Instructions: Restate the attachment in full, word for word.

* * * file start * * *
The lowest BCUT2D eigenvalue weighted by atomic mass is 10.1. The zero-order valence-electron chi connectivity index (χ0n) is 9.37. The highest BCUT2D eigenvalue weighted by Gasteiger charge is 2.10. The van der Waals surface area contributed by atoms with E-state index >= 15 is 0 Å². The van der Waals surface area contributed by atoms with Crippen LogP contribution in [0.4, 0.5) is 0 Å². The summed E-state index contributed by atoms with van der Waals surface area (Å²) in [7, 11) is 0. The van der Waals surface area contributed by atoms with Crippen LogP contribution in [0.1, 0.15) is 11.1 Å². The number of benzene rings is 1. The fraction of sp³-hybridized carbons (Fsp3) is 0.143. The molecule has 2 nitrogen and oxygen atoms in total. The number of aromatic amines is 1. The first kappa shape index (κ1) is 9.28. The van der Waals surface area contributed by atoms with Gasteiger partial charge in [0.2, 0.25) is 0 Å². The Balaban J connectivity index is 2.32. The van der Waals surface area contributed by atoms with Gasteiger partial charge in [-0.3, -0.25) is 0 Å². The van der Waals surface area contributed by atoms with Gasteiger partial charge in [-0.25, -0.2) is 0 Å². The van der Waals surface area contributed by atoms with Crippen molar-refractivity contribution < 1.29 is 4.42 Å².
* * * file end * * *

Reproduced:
The lowest BCUT2D eigenvalue weighted by atomic mass is 10.1. The zero-order valence-electron chi connectivity index (χ0n) is 9.37. The highest BCUT2D eigenvalue weighted by Gasteiger charge is 2.10. The van der Waals surface area contributed by atoms with E-state index >= 15 is 0 Å². The van der Waals surface area contributed by atoms with Crippen LogP contribution in [0.4, 0.5) is 0 Å². The summed E-state index contributed by atoms with van der Waals surface area (Å²) in [7, 11) is 0. The van der Waals surface area contributed by atoms with Crippen LogP contribution in [0.1, 0.15) is 11.1 Å². The number of benzene rings is 1. The fraction of sp³-hybridized carbons (Fsp3) is 0.143. The molecule has 2 nitrogen and oxygen atoms in total. The number of aromatic amines is 1. The first kappa shape index (κ1) is 9.28. The van der Waals surface area contributed by atoms with Gasteiger partial charge in [0.2, 0.25) is 0 Å². The Balaban J connectivity index is 2.32. The van der Waals surface area contributed by atoms with Gasteiger partial charge in [-0.3, -0.25) is 0 Å². The van der Waals surface area contributed by atoms with Gasteiger partial charge in [-0.25, -0.2) is 0 Å². The van der Waals surface area contributed by atoms with Crippen molar-refractivity contribution < 1.29 is 4.42 Å².